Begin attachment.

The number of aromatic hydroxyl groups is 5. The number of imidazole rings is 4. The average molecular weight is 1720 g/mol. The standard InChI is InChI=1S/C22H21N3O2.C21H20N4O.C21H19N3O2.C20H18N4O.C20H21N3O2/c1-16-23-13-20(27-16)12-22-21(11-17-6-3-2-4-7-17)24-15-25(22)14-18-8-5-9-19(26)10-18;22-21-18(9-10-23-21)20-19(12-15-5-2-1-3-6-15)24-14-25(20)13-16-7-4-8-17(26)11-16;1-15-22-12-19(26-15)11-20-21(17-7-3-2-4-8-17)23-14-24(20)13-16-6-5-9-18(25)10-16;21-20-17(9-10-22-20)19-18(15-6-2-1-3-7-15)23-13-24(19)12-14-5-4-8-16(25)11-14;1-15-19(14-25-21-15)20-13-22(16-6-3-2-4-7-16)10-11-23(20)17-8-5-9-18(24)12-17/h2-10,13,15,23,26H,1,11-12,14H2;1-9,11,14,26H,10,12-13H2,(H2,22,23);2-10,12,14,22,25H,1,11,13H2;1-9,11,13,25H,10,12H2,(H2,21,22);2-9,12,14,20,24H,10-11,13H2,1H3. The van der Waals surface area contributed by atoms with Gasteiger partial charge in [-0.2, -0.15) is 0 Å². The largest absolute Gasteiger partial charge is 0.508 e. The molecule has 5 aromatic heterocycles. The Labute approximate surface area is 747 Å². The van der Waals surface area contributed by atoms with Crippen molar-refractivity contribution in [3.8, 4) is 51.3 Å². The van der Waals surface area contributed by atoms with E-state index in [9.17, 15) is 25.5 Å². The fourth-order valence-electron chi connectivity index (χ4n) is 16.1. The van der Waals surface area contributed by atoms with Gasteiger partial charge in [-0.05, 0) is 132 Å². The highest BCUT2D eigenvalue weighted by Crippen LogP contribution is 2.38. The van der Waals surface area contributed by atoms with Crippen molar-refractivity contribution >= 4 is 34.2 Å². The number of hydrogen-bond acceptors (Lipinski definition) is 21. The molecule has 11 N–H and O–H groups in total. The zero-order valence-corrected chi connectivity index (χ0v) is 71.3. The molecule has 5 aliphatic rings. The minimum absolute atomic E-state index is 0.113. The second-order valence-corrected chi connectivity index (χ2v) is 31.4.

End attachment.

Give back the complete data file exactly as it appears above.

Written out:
The number of aromatic hydroxyl groups is 5. The number of imidazole rings is 4. The average molecular weight is 1720 g/mol. The standard InChI is InChI=1S/C22H21N3O2.C21H20N4O.C21H19N3O2.C20H18N4O.C20H21N3O2/c1-16-23-13-20(27-16)12-22-21(11-17-6-3-2-4-7-17)24-15-25(22)14-18-8-5-9-19(26)10-18;22-21-18(9-10-23-21)20-19(12-15-5-2-1-3-6-15)24-14-25(20)13-16-7-4-8-17(26)11-16;1-15-22-12-19(26-15)11-20-21(17-7-3-2-4-8-17)23-14-24(20)13-16-6-5-9-18(25)10-16;21-20-17(9-10-22-20)19-18(15-6-2-1-3-7-15)23-13-24(19)12-14-5-4-8-16(25)11-14;1-15-19(14-25-21-15)20-13-22(16-6-3-2-4-7-16)10-11-23(20)17-8-5-9-18(24)12-17/h2-10,13,15,23,26H,1,11-12,14H2;1-9,11,14,26H,10,12-13H2,(H2,22,23);2-10,12,14,22,25H,1,11,13H2;1-9,11,13,25H,10,12H2,(H2,21,22);2-9,12,14,20,24H,10-11,13H2,1H3. The van der Waals surface area contributed by atoms with Gasteiger partial charge in [-0.2, -0.15) is 0 Å². The largest absolute Gasteiger partial charge is 0.508 e. The molecule has 5 aromatic heterocycles. The Labute approximate surface area is 747 Å². The van der Waals surface area contributed by atoms with Crippen molar-refractivity contribution in [3.8, 4) is 51.3 Å². The van der Waals surface area contributed by atoms with E-state index in [9.17, 15) is 25.5 Å². The fourth-order valence-electron chi connectivity index (χ4n) is 16.1. The van der Waals surface area contributed by atoms with Gasteiger partial charge in [-0.05, 0) is 132 Å². The highest BCUT2D eigenvalue weighted by Crippen LogP contribution is 2.38. The van der Waals surface area contributed by atoms with Crippen molar-refractivity contribution >= 4 is 34.2 Å². The number of hydrogen-bond acceptors (Lipinski definition) is 21. The molecule has 11 N–H and O–H groups in total. The zero-order valence-corrected chi connectivity index (χ0v) is 71.3. The molecule has 5 aliphatic rings. The minimum absolute atomic E-state index is 0.113. The second-order valence-corrected chi connectivity index (χ2v) is 31.4.